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Coping With Calamity In Shimmering 'Cathedral'

Back when I was losing sleep over various scenarios that could befall my aging parents, a friend would try to calm me with assurances that at most one of those things would happen, so they weren't worth worrying about in advance.

This came to mind as I read Kate Walbert's shimmering new novel, The Sunken Cathedral, which concerns a circle of New Yorkers living uneasily under amorphous threats of impending disaster — from the debilitations and losses of old age to the next terrorist attack, big storm, or glassy high-rise condominium tower intruding on their beloved Chelsea neighborhood.

In Walbert's book, as in my parents' lives, many of the calamities her characters worry about actually do come to pass, plus some that hadn't even occurred to them — but they cope. What else can you do?

The Sunken Cathedral — which takes its title from Claude Debussy's piano prelude — depicts a rapidly changing city whose old inhabitants, with their loving marriages and close friendships, are being washed away by time and tides. At its heart is a wonderful pair of widowed French-born friends who both survived World War II, married Americans and raised their only children together. We meet Simone and Marie as they pluckily enroll in a painting class, taught in a decrepit building by a man named Sid Morris who's as old as they are.

Flirtatious Simone "still sleeps with lotioned hands in yellow dishwater gloves, her hair set, eyebrows pencil-drawn just so: a GI wife." As for Marie, she soldiers on stalwartly at 85, even after losing her nearest and dearest. When she breaks an ankle on a foolhardy mission, her son tries to persuade her to move out of the overstuffed Chelsea brownstone she and his father bought cheap more than 50 years earlier, well before the High Line park sent property values surging even higher than water levels. But she deflects her son's arguments about the dangers of living in Flood Zone A: "There are worse ways to go," she argues. "It's weather ... I survived the Blitz."

Walbert has been rightly celebrated for her ability to capture the variety and vulnerability of women's lives with a combination of lyricism and brawn. Our Kind and A Short History of Women offered complex, sensitive explorations of women pushing against society's constraints over the past century. In The Sunken Cathedral, she again creates multiple narrative strands that eventually dovetail as satisfyingly as tightly fitted joints on a well-constructed rocking chair. But then she takes her remarkable technical prowess to a new level with long footnotes that plumb her characters' meandering thoughts while they converse with others. This literal subtext forms a secondary narrative line that cleverly reflects the way attention is so often fragmented.

It also captures her characters' deepest inner lives, which often return to haunting memories, like Marie's flashbacks to watching French neighbors make off with her mother's loom and pots while she hid, shivering, in an orchard of rotten apricots after the rest of her family was taken away for reasons 7-year-old Marie couldn't fathom.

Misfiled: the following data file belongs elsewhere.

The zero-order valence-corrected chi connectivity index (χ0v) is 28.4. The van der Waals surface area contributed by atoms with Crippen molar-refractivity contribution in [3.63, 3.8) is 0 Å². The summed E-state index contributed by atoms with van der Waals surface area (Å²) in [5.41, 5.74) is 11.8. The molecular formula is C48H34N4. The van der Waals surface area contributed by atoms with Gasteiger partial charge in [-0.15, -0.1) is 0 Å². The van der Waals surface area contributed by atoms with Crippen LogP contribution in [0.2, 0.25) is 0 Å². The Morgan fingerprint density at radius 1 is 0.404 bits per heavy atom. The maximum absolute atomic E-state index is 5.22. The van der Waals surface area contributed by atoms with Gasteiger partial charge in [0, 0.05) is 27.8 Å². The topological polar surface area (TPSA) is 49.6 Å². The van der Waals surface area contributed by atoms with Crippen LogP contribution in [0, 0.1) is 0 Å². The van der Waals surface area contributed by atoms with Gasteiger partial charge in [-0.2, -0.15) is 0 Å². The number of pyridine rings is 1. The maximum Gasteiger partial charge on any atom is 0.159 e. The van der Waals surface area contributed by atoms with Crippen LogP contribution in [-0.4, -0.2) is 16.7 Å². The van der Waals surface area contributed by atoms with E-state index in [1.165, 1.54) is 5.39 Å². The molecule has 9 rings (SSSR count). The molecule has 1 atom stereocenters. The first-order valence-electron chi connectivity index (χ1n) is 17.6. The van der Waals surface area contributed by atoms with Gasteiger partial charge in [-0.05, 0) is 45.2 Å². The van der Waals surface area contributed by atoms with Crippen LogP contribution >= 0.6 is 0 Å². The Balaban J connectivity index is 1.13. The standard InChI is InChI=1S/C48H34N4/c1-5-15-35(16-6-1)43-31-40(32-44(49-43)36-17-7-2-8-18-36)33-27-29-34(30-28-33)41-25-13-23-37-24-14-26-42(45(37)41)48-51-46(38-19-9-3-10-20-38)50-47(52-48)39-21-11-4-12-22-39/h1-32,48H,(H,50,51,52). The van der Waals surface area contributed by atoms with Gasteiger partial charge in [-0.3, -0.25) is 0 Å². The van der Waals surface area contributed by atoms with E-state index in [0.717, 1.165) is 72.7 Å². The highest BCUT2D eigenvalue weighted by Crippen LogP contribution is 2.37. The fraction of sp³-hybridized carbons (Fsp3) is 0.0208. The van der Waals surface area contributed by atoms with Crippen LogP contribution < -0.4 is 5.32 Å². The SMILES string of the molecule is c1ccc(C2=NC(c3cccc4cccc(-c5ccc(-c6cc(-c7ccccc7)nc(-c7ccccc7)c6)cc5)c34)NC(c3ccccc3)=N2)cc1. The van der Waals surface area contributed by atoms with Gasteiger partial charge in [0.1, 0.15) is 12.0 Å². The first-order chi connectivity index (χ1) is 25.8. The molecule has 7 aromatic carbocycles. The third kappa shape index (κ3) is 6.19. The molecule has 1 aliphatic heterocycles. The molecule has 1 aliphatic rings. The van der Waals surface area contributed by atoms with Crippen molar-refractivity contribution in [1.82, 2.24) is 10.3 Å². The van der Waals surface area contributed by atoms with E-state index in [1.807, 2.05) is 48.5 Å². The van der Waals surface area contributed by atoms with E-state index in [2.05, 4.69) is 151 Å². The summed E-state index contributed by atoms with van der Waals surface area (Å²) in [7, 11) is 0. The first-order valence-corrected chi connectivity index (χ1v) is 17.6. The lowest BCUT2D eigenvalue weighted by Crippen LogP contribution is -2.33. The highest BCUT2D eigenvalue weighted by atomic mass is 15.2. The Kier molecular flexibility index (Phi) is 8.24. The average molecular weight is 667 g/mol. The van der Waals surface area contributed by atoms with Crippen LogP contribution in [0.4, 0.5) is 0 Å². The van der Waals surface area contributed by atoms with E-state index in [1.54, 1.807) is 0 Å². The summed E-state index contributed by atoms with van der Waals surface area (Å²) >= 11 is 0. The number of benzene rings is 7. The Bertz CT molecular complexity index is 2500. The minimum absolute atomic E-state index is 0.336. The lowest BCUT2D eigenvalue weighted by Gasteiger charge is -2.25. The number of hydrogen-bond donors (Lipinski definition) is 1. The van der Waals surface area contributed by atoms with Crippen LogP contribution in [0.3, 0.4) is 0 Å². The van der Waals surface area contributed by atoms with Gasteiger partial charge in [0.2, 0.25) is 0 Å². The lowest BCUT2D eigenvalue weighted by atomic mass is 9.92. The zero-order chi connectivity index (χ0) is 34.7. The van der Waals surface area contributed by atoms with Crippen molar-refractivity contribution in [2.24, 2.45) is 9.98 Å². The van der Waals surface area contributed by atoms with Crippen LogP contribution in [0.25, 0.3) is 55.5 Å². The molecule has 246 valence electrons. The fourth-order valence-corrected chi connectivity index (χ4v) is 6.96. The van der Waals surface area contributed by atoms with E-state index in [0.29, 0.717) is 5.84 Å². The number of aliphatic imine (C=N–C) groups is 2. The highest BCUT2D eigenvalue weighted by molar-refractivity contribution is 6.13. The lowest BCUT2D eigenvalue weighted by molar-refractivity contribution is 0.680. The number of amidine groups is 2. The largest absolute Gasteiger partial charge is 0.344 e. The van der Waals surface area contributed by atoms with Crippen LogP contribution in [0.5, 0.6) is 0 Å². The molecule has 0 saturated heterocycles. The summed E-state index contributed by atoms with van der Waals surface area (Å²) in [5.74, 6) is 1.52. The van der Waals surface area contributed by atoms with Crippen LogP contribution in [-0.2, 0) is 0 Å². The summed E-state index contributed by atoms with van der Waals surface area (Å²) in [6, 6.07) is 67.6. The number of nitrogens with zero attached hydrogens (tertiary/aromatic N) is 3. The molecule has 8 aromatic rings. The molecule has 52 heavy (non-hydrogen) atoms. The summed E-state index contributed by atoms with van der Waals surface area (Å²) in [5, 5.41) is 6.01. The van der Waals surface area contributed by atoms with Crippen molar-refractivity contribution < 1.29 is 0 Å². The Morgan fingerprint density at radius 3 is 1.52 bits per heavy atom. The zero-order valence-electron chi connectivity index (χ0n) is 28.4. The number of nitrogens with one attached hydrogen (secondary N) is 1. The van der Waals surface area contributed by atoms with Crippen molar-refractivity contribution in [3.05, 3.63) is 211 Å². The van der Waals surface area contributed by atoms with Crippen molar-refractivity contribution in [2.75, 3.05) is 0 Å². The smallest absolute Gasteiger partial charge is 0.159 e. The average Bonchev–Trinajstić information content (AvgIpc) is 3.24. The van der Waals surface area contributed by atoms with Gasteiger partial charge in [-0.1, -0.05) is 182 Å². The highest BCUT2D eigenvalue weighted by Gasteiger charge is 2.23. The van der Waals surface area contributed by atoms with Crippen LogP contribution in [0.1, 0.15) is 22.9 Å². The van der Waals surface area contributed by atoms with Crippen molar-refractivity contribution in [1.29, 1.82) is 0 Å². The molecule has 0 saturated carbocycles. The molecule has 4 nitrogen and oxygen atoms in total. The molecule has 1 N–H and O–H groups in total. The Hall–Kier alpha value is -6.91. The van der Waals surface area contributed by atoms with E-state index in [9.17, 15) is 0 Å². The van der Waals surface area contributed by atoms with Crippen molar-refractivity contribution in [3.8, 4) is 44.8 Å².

Walbert's cast spreads out — like water — to include a widening circle of people peripherally connected to Marie. This includes her upstairs tenant, a woman named Elizabeth who is increasingly insecure about her place in life as her teenage son morphs into a stranger and her husband gets lost in what she calls "hamster trances." A family assignment at her son's laughably progressive school — writing "Who We Are Stories" — throws Elizabeth into a panic. "Does everyone else have a composed life?" she wonders. "Is everyone else sure of how things should be? The choices they've made?"

Walbert's various cameos — including lonely school administrators and a famous movie star who's bought the brownstone behind Marie's — demonstrate that the answer is a resounding, reassuring no.

Occasionally, all the digressions and narrative offshoots can leave you feeling as if you've followed too many links on Wikipedia. And some just feel extraneous. Walbert also drops a few narrative bombs that stop us short, which I'll refrain from spelling out; one minor character's shocking fate is relegated to a footnote. Her point, of course, is that you never know what's going to hit you next. Or, as Elizabeth observes in the story she eventually writes for her son's school, "It is both true, and banal, that sometimes who you are changes in an instant."

In a way, The Sunken Cathedral is about going with that flow. It's a beautiful tribute to a city that's continually in flux.

Copyright 2023 NPR. To see more, visit https://www.npr.org.

Heller McAlpin is a New York-based critic who reviews books regularly for NPR.org, The Los Angeles Times, The Washington Post, The Christian Science Monitor, The San Francisco Chronicle and other publications.
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